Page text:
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  • Stools – Unusual Color

    Definition

    • The stool color is strange or different
    • Normal stool colors are any shade of brown, tan, yellow or green
    • The only colors that may be caused by a disease are red, black and white
    • Dark green may look like black, but dark green is a normal color

    Causes

    • Almost always due to food coloring or food additives.
    • Stool color relates more to what is eaten than to any disease.
    • In children with diarrhea, the gastrointestinal (GI) passage time is very rapid. Stools often come out the same color as the red fluid that went in. Examples are Kool-Aid or Jell-O.
    • The only colors we worry about are red, black (not dark green) and white.

    Clues to Unusual Stool Colors

    Red:

    • “Bloody stools”: 90% of red stools are NOT caused by blood
    • Blood from lower GI tract bleeding
    • Medicines. Red medicines (like Amoxicillin). Sometimes, other medicines that turn red in the GI tract (such as Omnicef)
    • Foods. See list below.

    Foods That Can Cause Red Stools:

    • Red Jell-O, red or grape Kool-Aid
    • Red candy, red licorice
    • Red cereals
    • Red frosting
    • Beets
    • Cranberries
    • Fire Cheetos
    • Red peppers
    • Tomato juice or soup, tomato skin

    Black:

    • Blood from stomach bleeding (stomach acid turns blood to a dark, tar-like color)
    • Foods. Licorice, Oreo cookies, grape juice
    • Medicines. Iron, bismuth (Pepto-Bismol)
    • Other. Cigarette ashes, charcoal
    • Bile. Dark green stools from bile may look black under poor lighting. Smear a piece of stool on white paper. Look at it under a bright light. This often confirms that the color is really dark green.

    Green:

    • Green stools are always normal, but they can be mistaken for black stools.
    • Bile. Most dark green stools are caused by bile.
    • Green stools are more common in formula fed than breastfed infants. It can be normal with both.
    • Green stools are more common with diarrhea. This is due to a fast transit time through the gut. However, formed stools can also be green.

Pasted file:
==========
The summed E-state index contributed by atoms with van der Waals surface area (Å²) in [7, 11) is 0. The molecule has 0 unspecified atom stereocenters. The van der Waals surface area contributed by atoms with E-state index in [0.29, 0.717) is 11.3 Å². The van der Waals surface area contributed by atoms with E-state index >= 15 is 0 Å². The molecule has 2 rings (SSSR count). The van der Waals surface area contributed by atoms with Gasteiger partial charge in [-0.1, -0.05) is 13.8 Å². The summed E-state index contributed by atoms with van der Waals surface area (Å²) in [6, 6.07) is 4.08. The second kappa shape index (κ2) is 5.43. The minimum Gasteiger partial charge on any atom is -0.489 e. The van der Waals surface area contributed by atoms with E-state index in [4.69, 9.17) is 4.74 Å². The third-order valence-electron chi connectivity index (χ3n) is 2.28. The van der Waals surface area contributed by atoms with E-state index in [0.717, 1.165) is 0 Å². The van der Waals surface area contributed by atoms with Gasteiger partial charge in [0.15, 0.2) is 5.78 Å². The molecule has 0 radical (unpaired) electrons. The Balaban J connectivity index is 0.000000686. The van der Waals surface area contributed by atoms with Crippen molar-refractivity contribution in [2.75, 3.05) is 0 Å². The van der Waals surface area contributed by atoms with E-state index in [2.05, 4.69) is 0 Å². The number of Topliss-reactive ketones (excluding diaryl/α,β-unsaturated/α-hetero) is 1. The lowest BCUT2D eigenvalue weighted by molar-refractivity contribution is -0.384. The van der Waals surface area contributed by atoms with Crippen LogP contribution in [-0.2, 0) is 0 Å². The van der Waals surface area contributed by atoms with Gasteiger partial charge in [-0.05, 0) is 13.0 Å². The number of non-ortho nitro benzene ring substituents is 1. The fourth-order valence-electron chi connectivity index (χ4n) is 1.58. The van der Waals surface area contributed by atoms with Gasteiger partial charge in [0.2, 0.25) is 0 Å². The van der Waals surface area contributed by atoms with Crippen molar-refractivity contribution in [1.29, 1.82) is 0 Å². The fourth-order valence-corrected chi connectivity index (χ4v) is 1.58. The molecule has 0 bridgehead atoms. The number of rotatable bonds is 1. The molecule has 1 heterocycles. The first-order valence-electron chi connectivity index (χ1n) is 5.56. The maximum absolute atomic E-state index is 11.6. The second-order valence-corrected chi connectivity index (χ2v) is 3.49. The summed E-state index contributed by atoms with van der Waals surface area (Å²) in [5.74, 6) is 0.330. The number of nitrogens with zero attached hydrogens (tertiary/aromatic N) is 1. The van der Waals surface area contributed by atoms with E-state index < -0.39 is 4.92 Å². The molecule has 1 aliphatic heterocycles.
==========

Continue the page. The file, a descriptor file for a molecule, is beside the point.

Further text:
• Dark green stools may look black under poor lighting. Eating spinach can cause the stools to look like this.
    • Medicines. Iron (such as in formula)
    • Foods. See list below.

    Foods That Can Cause Green Stools:

    • Green Jell-O
    • Grape-flavored Pedialyte (turns bright green)
    • Green fruit snacks
    • Spinach or other leafy vegetables

    White Or Light Gray:

    • Foods. Milk-only diet
    • Medicines. Aluminum hydroxide (antacids), barium sulfate from barium enema
    • Liver disease. Babies with blocked bile ducts have stools that are light gray or pale yellow.

    When to Call Us for Stools – Unusual Color

    Call Us Now (night or day) If:

    • Your child looks or acts very sick
    • You think your child needs to be seen urgently

    Call Us Within 24 Hours (between 9 am and 4 pm) If:

    • You think your child needs to be seen, but not urgently

    Call Us During Weekday Office Hours If:

    • You have other questions or concerns
    • Stool is light gray or white and occurs 2 or more times
    • Strange color without a cause lasts more than 24 hours (Exception: green stools)
    • Suspected food is stopped and strange color lasts more than 48 hours

    Parent Care at Home If:

    • Strange stool color most likely from food or medicine
    • Green stools

    Care Advice for Stools – Unusual Color

    What You Should Know:

    • Strange colors of the stool are almost always due to food coloring.
    • The only colors that may relate to disease are red, black and white.
    • All other colors are not due to a medical problem.
    • Here is some care advice that should help.

    Green Stools:

    • Green color of the stools is always normal. Most often, green stools are caused by bile.
    • Green stools are more common in formula fed than breastfed infants. But, they can be normal with both.
    • Green stools are more common with diarrhea. This is due to a fast transit time through the gut. However, formed stools may also be green. This is normal and nothing to worry about.
    • If your child takes iron, be sure your child is not taking too much.

    Avoid:

    • Don’t eat the suspected food.
    • Don’t drink the suspected drink.
    • The strange stool color should go away within 48 hours.

    Sample:

    • If the strange stool color doesn’t go away, bring in a sample.
    • Keep it in the refrigerator until you leave.

    What to Expect:

    • Remove the cause of the unusual color from the diet.
    • Then the stool should change back to normal color.
    • This should happen within 48 hours or 2 stools later.

    Call Your Doctor If:

    • Remove the cause of the unusual color from the diet.
    • Then the stool should change back to normal color.
    • This should happen within 48 hours or 2 stools later.
    • Your child becomes worse

    Disclaimer: This information is not intended be a substitute for professional medical advice. It is provided for educational purposes only. You assume full responsibility for how you choose to use this information.

    Author and Senior Reviewer: Barton D. Schmitt, M.D.
    Copyright 1994-2013 Barton D. Schmitt, M.D.

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